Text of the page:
Weaknesses: He’s not a great athlete and he’s one whose weight will be an issue. He has problems producing against long, athletic types. His game befits a center, especially since he can’t stretch the floor. But he’s undersized as a center.
Fit with Warriors: He doesn’t really fit unless he’s coming off the bench. Golden State is set at the positions he can play, so the chances of him being a difference maker for the Warriors are slim. Plus, the Warriors don’t really need a subpar athlete, though Sullinger could provide some inside scoring. He’d be aa good if somehow Andrew Bogut isn’t healthy. But the Warriors can afford to spend the No. 7 pick on a precaution.
Position: Shooting guard
Size: 6-foot-5, 185 pounds
Stats: 17.7 points, 47.8 percent shooting, 4.8 rebounds, 1.7 assists
Strengths: For a shooting guard, he has good size. He’s long as a holiday weekend and has enough athleticism to get anywhere he wants on the court. He’s a natural scorer who shoots it really well if he’s not forcing shots. His sophomore season allowed him to develop more as a ball-handler, playmaker, which will benefit him in the pros.
Weaknesses: He needs to get stronger and smarter. He’s not good at getting to the free throw line and he needs work at creating offense for others. He has the tools to be a good defender, but didn’t seem interested in defense at times. But part of that can be attributed to the load he carried on offense.
Fit with the Warriors: Lamb is basically a duplicate of Klay Thompson, though not as good a shooter. Lamb seems to be the better playmaker, but the difference isn’t big enough for him to replace Thompson. The only way Golden State could use Lamb is if they feel Thompson can slide over to small forward. But even then, Thompson is not the kind of small forward the Warriors really need, so they’d still be left wanting. Selecting Lamb would be simply a value pick.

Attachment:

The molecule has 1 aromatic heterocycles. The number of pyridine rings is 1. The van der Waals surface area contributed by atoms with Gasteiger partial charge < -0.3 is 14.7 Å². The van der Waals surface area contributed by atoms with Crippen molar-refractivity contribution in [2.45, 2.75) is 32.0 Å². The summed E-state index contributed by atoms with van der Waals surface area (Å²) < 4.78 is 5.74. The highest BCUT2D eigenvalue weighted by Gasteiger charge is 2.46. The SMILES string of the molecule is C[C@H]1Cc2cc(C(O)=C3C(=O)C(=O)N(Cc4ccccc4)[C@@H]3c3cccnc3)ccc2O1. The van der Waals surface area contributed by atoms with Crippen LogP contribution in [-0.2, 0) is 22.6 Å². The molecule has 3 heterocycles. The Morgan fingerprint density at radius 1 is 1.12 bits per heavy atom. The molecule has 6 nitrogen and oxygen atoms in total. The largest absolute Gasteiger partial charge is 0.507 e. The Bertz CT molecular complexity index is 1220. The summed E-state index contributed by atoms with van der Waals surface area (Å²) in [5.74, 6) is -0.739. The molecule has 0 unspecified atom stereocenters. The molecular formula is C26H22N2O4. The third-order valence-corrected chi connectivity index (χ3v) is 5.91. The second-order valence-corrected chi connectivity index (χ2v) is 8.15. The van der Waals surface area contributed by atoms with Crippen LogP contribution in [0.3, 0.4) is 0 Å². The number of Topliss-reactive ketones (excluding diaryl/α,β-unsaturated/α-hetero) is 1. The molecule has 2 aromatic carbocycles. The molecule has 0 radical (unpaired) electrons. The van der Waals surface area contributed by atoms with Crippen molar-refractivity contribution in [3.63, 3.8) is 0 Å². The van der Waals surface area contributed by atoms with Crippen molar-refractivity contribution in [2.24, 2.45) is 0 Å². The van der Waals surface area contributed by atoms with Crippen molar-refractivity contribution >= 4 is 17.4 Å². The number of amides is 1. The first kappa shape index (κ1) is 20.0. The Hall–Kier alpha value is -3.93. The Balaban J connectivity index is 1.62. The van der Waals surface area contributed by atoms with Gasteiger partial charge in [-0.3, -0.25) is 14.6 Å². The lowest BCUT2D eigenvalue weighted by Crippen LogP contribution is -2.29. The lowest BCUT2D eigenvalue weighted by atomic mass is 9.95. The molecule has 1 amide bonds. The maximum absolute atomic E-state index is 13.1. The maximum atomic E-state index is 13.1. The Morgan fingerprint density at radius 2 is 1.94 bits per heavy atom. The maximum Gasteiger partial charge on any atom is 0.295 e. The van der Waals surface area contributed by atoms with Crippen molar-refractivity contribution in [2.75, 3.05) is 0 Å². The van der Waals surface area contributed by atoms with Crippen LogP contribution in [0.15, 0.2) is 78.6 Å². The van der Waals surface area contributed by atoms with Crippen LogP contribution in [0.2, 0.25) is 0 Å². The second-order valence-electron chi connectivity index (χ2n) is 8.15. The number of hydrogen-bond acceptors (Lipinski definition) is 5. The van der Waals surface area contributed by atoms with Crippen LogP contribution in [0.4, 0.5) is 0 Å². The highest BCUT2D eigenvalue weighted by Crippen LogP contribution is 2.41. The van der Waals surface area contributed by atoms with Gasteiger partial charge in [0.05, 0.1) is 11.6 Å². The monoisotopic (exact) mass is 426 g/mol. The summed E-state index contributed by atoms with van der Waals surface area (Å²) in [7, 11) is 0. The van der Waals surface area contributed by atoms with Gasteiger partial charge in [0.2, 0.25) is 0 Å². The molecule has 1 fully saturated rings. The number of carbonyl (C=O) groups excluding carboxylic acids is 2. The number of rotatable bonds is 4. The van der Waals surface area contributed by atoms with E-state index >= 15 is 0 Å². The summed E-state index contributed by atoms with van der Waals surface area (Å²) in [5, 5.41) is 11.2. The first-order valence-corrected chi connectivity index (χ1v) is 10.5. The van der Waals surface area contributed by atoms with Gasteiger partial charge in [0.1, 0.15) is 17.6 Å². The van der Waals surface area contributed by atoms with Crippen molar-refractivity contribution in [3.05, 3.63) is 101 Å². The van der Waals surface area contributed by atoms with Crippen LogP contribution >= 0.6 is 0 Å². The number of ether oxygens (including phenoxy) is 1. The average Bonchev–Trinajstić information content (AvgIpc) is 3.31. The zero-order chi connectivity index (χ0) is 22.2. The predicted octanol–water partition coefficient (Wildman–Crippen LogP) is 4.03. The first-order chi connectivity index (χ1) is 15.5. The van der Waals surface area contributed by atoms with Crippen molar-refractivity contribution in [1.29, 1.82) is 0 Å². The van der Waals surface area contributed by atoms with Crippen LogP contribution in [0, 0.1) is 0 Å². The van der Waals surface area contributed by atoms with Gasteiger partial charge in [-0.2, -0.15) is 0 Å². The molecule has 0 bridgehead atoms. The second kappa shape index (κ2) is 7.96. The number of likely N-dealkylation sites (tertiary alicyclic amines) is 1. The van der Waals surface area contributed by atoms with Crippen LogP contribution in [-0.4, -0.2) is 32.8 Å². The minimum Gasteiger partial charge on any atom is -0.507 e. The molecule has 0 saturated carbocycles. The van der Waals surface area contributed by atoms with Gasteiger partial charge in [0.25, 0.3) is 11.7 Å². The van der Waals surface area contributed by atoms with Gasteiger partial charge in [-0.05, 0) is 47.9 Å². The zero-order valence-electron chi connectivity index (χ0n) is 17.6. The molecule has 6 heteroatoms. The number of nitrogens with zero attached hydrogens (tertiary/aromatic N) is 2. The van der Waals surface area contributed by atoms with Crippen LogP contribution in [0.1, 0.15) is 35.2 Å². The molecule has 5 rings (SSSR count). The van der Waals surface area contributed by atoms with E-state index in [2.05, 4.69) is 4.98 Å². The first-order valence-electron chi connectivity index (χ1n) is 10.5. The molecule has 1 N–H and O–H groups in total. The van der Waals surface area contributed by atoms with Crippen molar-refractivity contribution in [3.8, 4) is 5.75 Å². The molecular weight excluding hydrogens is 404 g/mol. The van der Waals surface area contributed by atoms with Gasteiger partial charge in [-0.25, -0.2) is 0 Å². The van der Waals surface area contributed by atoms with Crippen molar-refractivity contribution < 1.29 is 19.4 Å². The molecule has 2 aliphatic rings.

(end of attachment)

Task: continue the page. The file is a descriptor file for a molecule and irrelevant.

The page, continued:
Position: Small forward/Power forward
Size: 6-foot-9, 249 pounds
Stats: 12.3 points, 50 percent shooting, 7.2 rebounds, 1.3 assists
Strengths: The former high school point guard is highly skilled. He can handle, penetrate and pass like a small forward. But in his sophomore season at Kentucky he showed he can produce inside. Has nice footwork, is calm under pressure and has the physicality to finish strong. He has the size, length, athleticism and toughness to be a force on defense.
Weaknesses: He’s a bit of a tweener because he’s talented enough and flawed enough at both positions to not really know where he belongs. His jumper needs a lot of work and he’s been known to disappear. Can get out of control at times. Not as explosive as you’d like.
Fit with Warriors: He’s probably the best fit for small forward other than his college teammate, Michael Kidd-Gilchrist. He’s has the athleticism, the body and some of the skills they want. But the transition to small forward in the NBA (from power forward at Kentucky) is going to come with its bumps and bruises. But he comes with some risk, thanks to his questionable motor and lack of definitive position. He would be much more ideal if the Warriors could nab him later in the draft. If he’s available between 17 and 25, which some mock drafts believe he will be, Golden State may be able to use their remaining three picks to get high enough to nab him. That would be a steal and much more value than taking him at No. 7.